Mothering through Domestic Violence

By Lorraine Radford; Marianne Hester | Go to book overview

3
Resisting Mother Blaming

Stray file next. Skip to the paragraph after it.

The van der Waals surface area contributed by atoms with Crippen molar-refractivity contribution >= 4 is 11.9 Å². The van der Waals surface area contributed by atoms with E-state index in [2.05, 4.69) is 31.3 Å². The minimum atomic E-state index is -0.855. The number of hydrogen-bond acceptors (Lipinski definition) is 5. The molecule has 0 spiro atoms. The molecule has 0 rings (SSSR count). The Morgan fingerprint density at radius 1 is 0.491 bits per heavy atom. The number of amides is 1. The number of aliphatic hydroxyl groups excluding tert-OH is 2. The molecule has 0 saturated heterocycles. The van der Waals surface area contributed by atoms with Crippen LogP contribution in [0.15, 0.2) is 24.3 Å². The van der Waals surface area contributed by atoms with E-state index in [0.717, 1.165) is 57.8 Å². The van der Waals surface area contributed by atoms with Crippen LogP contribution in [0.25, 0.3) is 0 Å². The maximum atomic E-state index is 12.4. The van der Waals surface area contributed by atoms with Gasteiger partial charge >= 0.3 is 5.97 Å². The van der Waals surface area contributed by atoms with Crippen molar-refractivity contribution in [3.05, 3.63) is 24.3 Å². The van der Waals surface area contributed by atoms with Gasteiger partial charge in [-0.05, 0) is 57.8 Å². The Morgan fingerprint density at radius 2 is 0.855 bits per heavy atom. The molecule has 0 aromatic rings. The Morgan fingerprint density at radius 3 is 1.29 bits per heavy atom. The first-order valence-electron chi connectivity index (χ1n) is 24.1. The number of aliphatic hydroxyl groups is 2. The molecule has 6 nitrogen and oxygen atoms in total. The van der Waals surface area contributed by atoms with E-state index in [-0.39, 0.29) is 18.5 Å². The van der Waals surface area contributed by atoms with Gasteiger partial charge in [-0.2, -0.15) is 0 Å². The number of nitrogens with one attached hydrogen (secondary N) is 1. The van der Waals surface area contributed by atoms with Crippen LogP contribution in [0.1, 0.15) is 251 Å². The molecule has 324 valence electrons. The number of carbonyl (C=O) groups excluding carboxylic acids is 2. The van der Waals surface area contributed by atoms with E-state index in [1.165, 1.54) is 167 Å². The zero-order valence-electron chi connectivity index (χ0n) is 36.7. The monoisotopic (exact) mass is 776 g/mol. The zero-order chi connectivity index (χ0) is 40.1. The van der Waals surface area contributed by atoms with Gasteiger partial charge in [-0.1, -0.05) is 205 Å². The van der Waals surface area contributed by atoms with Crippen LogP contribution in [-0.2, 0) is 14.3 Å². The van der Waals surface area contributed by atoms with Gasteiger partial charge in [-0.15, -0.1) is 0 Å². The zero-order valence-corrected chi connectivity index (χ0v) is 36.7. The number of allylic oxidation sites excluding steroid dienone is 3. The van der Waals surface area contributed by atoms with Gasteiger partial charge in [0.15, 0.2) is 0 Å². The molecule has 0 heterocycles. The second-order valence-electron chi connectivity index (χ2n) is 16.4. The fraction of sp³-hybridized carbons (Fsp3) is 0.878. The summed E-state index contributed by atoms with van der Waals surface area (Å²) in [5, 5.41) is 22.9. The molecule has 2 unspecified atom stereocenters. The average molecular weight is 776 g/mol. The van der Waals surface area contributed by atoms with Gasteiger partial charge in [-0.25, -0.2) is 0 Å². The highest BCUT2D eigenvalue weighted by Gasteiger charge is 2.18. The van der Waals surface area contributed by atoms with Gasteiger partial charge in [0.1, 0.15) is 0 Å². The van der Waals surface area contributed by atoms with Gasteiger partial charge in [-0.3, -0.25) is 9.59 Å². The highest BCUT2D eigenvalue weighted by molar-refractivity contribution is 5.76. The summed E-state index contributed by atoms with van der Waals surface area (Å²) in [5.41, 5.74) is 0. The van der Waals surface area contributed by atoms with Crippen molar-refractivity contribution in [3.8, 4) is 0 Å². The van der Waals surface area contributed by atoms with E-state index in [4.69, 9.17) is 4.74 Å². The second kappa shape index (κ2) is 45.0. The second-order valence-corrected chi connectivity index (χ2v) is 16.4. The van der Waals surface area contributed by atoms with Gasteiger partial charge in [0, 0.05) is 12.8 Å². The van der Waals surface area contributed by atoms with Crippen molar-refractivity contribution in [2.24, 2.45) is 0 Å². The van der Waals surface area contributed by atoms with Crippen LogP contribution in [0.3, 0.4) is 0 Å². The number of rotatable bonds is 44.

We argued in Chapter 1 that the individualization of responsibility for crime and victimization has provided a cultural and political context in which mother blaming can flourish and perpetrators 'disappear'. Women who are abused are sometimes seen by the police, child protection and the courts as responsible for their own victimization. Even some feminist interventions stress individual responsibilities by focusing on 'helping women to develop the personal resolve to stay out of an abusive relationship' (Nichols and Feltey 2003, p.785). We do not believe that there is one route that women follow when moving from 'victim' of domestic violence to 'survivor'. Not all women who have lived with domestic violence identify themselves as 'victims' or as 'survivors' because their experiences do not match the images that the terms 'victim' and 'survivor' of domestic violence invoke in contemporary cultural contexts. 'Victim' of domestic violence is associated with the term 'battered woman' so widely used in the US literature. This suggests the vision of severe, frequent physical assault verging on the lethal, and excludes the broader range of abusive, manipulative and controlling behaviour that domestic violence often includes. Women's experiences of domestic violence are very varied. Not all women who live with domestic violence are beaten daily by their partners, although research findings show that the violence may escalate in severity and frequency over the course of the relationship (Dobash and Dobash 1980). In our interviews with women, we heard that living with the threat of abusive behaviour may be constant for some women, but many also remember good times when the partner's behaviour rekindled their hope that things could change (Dominy and Radford 1996; Hester and Radford 1996a). The term 'battered woman'further invokes an image of the batterer as an all-powerful demon but the majority are ordinary men (Corvo and Johnson 2003), and, as others have noted, often also charming (Horley 2002). The

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